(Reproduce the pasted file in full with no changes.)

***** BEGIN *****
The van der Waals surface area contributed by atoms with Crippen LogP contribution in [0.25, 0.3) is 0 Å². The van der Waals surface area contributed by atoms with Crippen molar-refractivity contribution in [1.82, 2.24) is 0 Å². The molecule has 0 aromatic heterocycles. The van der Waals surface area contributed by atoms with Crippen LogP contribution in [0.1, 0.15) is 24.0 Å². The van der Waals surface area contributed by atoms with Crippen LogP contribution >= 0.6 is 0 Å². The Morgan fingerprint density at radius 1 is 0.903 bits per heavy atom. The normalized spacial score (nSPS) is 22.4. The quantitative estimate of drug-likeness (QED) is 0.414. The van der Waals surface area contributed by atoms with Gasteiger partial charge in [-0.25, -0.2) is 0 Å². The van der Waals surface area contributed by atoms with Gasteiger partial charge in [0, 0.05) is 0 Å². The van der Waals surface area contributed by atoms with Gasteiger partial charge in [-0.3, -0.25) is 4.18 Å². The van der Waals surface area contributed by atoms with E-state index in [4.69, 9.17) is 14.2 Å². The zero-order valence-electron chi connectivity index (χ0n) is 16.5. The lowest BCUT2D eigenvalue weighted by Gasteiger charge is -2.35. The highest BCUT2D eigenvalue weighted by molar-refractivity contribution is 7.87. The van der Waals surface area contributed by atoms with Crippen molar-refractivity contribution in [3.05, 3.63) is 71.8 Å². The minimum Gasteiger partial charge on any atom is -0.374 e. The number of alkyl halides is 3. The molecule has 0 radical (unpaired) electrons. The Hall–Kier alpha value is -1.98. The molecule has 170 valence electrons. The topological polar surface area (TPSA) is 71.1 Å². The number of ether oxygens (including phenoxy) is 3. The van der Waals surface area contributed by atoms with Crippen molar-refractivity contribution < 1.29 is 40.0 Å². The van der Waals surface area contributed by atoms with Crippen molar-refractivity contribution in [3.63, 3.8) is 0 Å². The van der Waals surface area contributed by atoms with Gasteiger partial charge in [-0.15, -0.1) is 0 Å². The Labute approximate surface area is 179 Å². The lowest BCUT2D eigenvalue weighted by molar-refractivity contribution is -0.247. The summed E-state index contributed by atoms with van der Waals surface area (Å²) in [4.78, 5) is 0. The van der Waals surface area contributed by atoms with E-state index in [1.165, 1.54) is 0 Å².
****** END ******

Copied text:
The van der Waals surface area contributed by atoms with Crippen LogP contribution in [0.25, 0.3) is 0 Å². The van der Waals surface area contributed by atoms with Crippen molar-refractivity contribution in [1.82, 2.24) is 0 Å². The molecule has 0 aromatic heterocycles. The van der Waals surface area contributed by atoms with Crippen LogP contribution in [0.1, 0.15) is 24.0 Å². The van der Waals surface area contributed by atoms with Crippen LogP contribution >= 0.6 is 0 Å². The Morgan fingerprint density at radius 1 is 0.903 bits per heavy atom. The normalized spacial score (nSPS) is 22.4. The quantitative estimate of drug-likeness (QED) is 0.414. The van der Waals surface area contributed by atoms with Gasteiger partial charge in [-0.25, -0.2) is 0 Å². The van der Waals surface area contributed by atoms with Gasteiger partial charge in [0, 0.05) is 0 Å². The van der Waals surface area contributed by atoms with Gasteiger partial charge in [-0.3, -0.25) is 4.18 Å². The van der Waals surface area contributed by atoms with E-state index in [4.69, 9.17) is 14.2 Å². The zero-order valence-electron chi connectivity index (χ0n) is 16.5. The lowest BCUT2D eigenvalue weighted by Gasteiger charge is -2.35. The highest BCUT2D eigenvalue weighted by molar-refractivity contribution is 7.87. The van der Waals surface area contributed by atoms with Crippen molar-refractivity contribution in [3.05, 3.63) is 71.8 Å². The minimum Gasteiger partial charge on any atom is -0.374 e. The number of alkyl halides is 3. The molecule has 0 radical (unpaired) electrons. The Hall–Kier alpha value is -1.98. The molecule has 170 valence electrons. The topological polar surface area (TPSA) is 71.1 Å². The number of ether oxygens (including phenoxy) is 3. The van der Waals surface area contributed by atoms with Crippen molar-refractivity contribution < 1.29 is 40.0 Å². The van der Waals surface area contributed by atoms with Crippen molar-refractivity contribution in [3.63, 3.8) is 0 Å². The van der Waals surface area contributed by atoms with Gasteiger partial charge in [-0.15, -0.1) is 0 Å². The Labute approximate surface area is 179 Å². The lowest BCUT2D eigenvalue weighted by molar-refractivity contribution is -0.247. The summed E-state index contributed by atoms with van der Waals surface area (Å²) in [4.78, 5) is 0. The van der Waals surface area contributed by atoms with E-state index in [1.165, 1.54) is 0 Å².